We were already doing cross-border selling for B2C end users by then. But one of the things we realized was that the 300B$ that I had mentioned earlier was contributed by businesses that procure from Asia.
If businesses across the world are procuring from Asia, such as buyers in the US and Europe – it could be due to the value for money that this market offers, or the styles that arrive earlier than some of the other markets – for example, you see something on the ramp in Milan and in the same week it’s already on the streets of Thailand. Usually, fashion from the ramp takes a few months to reach the stores. But if someone has seen it in Thailand, chances are that it’s already on the streets.
We realized that we have a unique supply at our disposal that has an incredible demand from a lot of these small businesses that buy 500 or 1000 items at a time. Which is when we thought, that instead of making them shop from Zilingo, we provide them a different platform – because their needs are different. These buyers are looking at differentiated pricing – either volume discounts, or other costs such as duty. That’s when we started to build a separate platform for them where we can also optimize our costs, our pricing and our margins accordingly. We took the entire user and seller base that would only cater to larger transactions, which led to the creation of Asia Mall which is a very profitable business for us.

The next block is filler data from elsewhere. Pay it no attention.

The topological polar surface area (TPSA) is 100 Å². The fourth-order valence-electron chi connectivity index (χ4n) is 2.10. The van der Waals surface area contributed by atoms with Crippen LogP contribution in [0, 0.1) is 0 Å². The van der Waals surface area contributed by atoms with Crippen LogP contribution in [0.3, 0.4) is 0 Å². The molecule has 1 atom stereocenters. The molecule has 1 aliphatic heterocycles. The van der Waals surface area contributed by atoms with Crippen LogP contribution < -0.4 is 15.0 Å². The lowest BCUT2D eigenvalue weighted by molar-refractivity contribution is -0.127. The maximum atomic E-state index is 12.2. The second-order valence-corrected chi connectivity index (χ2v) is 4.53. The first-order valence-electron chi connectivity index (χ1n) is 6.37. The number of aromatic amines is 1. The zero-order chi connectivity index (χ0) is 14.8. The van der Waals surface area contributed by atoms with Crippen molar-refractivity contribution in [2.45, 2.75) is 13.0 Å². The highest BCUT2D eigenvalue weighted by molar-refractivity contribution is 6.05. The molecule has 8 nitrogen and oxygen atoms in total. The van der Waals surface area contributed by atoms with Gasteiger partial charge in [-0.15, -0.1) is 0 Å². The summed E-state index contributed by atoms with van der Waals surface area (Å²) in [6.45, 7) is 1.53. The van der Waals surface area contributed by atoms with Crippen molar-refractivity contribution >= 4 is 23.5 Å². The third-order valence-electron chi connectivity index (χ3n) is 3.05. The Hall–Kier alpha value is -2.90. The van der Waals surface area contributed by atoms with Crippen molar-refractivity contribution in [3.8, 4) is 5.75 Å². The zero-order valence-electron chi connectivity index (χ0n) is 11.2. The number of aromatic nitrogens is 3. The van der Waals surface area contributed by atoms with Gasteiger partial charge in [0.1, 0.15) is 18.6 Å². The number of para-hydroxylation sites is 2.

Every month, we see 500-600 transactions on Asia mall; which is a small number compared to our B2C business, but order values are significantly larger.